Investments to exceed 2 bln euros this year
PARIS - Solar power plants in deserts
using mirrors to concentrate the sun's rays have
the potential to generate up to a quarter of the
world's electricity by 2050, a report by pro-solar
groups said on Monday.
The study, by environmental group
Greenpeace, the European Solar Thermal Electricity
Association (ESTELA) and the International Energy
Agency's (IEA) SolarPACES group, said huge investments
would also create jobs and fight climate change.
"Solar power plants are the next big
thing in renewable energy," said Sven Teske of Greenpeace
International and co-author of the report. The technology
is suited to hot, cloudless regions such as the
Sahara or Middle East.
The 28-page report said investments
in concentrating solar power (CSP) plants were set
to exceed 2 billion euros ($2.80 billion) worldwide
this year, with the biggest installations under
construction in southern Spain and California.
"Concentrating solar power could meet
up to 7 percent of the world's projected power needs
in 2030 and a full quarter by 2050," it said of
the most optimistic scenario.
That assumes a giant surge in investments
to 21 billion euros a year by 2015 and 174 billion
a year by 2050, creating hundrds of thousands of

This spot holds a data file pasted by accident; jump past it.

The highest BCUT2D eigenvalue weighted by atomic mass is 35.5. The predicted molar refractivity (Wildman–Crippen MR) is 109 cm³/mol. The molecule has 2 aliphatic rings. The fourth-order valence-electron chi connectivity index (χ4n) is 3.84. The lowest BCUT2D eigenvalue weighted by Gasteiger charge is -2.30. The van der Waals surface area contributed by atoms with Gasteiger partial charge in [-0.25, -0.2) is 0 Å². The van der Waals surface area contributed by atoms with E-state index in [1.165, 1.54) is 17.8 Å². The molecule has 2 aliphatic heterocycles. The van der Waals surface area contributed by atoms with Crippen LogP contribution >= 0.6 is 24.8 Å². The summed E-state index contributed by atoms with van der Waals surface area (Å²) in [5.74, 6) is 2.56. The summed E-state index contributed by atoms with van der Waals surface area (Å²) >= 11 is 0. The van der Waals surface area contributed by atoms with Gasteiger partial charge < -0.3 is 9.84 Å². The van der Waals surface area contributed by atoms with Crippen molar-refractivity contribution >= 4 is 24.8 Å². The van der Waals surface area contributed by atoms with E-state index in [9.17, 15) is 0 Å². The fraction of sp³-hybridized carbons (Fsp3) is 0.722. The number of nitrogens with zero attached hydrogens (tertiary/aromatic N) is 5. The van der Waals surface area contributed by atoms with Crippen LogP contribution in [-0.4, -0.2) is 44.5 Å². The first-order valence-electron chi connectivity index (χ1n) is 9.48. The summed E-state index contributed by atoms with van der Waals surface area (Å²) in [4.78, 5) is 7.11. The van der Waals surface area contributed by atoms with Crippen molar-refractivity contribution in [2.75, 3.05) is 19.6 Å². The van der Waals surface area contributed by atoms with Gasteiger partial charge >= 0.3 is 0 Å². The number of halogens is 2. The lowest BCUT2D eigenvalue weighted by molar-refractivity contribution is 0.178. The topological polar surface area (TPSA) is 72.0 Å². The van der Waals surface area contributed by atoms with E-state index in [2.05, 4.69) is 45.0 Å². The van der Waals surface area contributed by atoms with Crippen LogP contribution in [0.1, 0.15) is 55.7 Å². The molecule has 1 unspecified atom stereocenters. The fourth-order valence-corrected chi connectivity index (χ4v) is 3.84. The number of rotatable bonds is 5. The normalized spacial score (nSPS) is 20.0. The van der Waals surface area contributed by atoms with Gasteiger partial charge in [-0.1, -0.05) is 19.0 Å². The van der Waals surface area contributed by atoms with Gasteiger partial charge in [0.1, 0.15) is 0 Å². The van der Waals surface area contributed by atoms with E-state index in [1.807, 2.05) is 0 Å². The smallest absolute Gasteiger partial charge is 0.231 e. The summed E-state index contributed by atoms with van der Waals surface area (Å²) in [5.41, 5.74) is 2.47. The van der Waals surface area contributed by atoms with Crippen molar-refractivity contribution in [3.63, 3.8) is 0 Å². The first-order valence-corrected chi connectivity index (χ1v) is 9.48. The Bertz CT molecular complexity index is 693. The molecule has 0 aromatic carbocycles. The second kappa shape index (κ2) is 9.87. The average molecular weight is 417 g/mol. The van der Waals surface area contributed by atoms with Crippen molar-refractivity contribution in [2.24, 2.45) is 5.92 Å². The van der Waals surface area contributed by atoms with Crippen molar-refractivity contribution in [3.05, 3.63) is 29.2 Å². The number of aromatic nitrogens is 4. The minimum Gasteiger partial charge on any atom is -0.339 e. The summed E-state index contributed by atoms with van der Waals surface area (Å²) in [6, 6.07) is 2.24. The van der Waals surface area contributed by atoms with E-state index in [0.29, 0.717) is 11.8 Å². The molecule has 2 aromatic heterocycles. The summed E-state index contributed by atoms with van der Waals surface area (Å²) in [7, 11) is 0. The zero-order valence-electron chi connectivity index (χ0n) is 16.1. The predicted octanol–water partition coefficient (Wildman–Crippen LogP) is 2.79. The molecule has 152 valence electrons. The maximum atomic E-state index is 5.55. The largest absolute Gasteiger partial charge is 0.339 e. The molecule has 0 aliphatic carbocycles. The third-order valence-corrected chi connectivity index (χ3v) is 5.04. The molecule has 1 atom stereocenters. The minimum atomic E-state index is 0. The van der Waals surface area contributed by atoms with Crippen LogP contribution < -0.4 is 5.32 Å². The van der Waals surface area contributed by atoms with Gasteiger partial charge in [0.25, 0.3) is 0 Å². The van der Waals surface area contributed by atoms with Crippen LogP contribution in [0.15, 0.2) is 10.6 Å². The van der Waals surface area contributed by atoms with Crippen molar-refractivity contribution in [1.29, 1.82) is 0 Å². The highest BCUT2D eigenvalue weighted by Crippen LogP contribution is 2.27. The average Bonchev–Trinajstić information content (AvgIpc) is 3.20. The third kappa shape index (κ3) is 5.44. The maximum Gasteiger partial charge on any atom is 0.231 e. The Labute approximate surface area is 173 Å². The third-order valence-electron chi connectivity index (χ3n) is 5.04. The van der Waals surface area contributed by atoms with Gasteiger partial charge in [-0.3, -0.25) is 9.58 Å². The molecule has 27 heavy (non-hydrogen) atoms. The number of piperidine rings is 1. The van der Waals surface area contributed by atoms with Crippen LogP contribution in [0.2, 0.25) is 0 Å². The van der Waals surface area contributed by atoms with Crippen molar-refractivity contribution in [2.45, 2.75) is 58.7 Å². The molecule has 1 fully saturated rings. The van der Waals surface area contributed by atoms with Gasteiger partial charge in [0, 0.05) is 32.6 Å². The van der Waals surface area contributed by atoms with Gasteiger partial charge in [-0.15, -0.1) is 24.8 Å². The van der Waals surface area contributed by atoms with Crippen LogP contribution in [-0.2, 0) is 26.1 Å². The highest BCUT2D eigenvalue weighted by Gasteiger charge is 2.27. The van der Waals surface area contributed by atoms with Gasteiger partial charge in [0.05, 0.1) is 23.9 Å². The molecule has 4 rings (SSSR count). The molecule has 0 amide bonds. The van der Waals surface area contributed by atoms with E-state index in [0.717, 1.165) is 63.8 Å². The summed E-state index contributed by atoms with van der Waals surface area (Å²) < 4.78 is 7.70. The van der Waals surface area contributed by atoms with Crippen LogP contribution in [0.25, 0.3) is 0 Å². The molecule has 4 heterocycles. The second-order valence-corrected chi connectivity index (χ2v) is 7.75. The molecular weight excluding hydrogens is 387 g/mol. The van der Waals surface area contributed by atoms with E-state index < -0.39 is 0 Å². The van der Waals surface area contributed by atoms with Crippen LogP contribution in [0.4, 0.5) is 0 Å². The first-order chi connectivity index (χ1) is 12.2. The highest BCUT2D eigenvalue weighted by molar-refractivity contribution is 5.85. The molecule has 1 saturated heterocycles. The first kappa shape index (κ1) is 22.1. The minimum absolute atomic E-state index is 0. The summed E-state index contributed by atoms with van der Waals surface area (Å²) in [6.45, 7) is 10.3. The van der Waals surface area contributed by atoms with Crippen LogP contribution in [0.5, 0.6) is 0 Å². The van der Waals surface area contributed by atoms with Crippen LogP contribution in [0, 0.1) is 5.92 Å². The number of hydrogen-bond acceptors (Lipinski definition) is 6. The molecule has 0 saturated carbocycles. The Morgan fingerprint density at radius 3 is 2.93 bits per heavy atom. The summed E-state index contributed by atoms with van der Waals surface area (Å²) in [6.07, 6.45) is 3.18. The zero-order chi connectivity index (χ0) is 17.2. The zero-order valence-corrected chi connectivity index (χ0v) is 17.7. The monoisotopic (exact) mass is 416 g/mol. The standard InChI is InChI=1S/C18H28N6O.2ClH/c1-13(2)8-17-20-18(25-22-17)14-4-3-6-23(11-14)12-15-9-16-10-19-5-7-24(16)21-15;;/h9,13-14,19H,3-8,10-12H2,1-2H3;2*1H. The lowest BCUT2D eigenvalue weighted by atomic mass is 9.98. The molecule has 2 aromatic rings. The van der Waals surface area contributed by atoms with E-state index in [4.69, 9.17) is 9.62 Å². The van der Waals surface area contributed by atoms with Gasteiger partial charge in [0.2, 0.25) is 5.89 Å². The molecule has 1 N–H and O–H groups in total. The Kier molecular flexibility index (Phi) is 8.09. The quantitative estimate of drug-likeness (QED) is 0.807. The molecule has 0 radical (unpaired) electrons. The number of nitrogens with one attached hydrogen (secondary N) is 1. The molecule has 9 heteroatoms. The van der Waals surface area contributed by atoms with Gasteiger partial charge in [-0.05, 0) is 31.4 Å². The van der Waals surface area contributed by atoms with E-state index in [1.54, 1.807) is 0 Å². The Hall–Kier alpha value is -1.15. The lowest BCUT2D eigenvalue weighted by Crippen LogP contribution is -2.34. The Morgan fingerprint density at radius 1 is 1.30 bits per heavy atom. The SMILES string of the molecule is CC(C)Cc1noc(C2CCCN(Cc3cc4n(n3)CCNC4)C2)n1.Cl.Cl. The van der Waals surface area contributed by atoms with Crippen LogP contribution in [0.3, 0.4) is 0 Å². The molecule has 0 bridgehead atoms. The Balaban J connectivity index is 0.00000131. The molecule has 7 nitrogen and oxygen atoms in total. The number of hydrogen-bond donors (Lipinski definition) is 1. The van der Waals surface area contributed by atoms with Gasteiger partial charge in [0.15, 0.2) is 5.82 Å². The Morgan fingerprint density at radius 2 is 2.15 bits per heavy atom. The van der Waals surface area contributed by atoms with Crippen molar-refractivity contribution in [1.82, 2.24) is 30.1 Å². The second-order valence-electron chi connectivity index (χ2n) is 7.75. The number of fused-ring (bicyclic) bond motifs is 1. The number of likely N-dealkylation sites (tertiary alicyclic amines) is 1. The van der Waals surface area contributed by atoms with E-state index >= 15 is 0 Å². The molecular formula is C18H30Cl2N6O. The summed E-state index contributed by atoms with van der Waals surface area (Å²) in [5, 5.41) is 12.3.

jobs. Under that scenario, solar plants would have
installed capacity of 1,500 gigawatts by 2050.
That is far more optimistic than business-as-usual
projections by the Paris-based IEA, which advises
rich nations. It indicates that "by 2050 the penetration
of solar power would be no higher than 0.2 percent
globally," the report noted.
CSP uses arrays of hundreds of mirrors
or lenses to concentrate the sun's rays to temperatures
between 400 and 1,000 Celsius (750-1,800 Fahrenheit)
to provide energy to drive a power plant.
It differs from solar photovoltaics,
which turn the sun's rays directly into electricity
in panels and generate some power even on overcast
days. CSP works only under sunny skies.
"We now have a third billion-dollar
technology alongside wind and solar photovoltaics,"
Teske told Reuters.
The report said generation costs range
from 0.15 to 0.23 euros per kilowatt hour -- above
fossil fuels or many renewables -- and would fall
to 0.10-0.14 euros by 2020. Guaranteed sales prices
were needed to spur investments, it said.
CSP installations made up just 430
Megawatts of the world's electricity generation
capacity at the end of 2008.
"CSP plants can deliver reliable industry-scale
power supply around the clock due to storage technologies
and hybrid operations within the power plant," said
Jose Nebrera, president of ESTELA. (For Reuters
latest environment blogs click on: blogs.reuters.com/environment/)
(Editing by Richard Williams),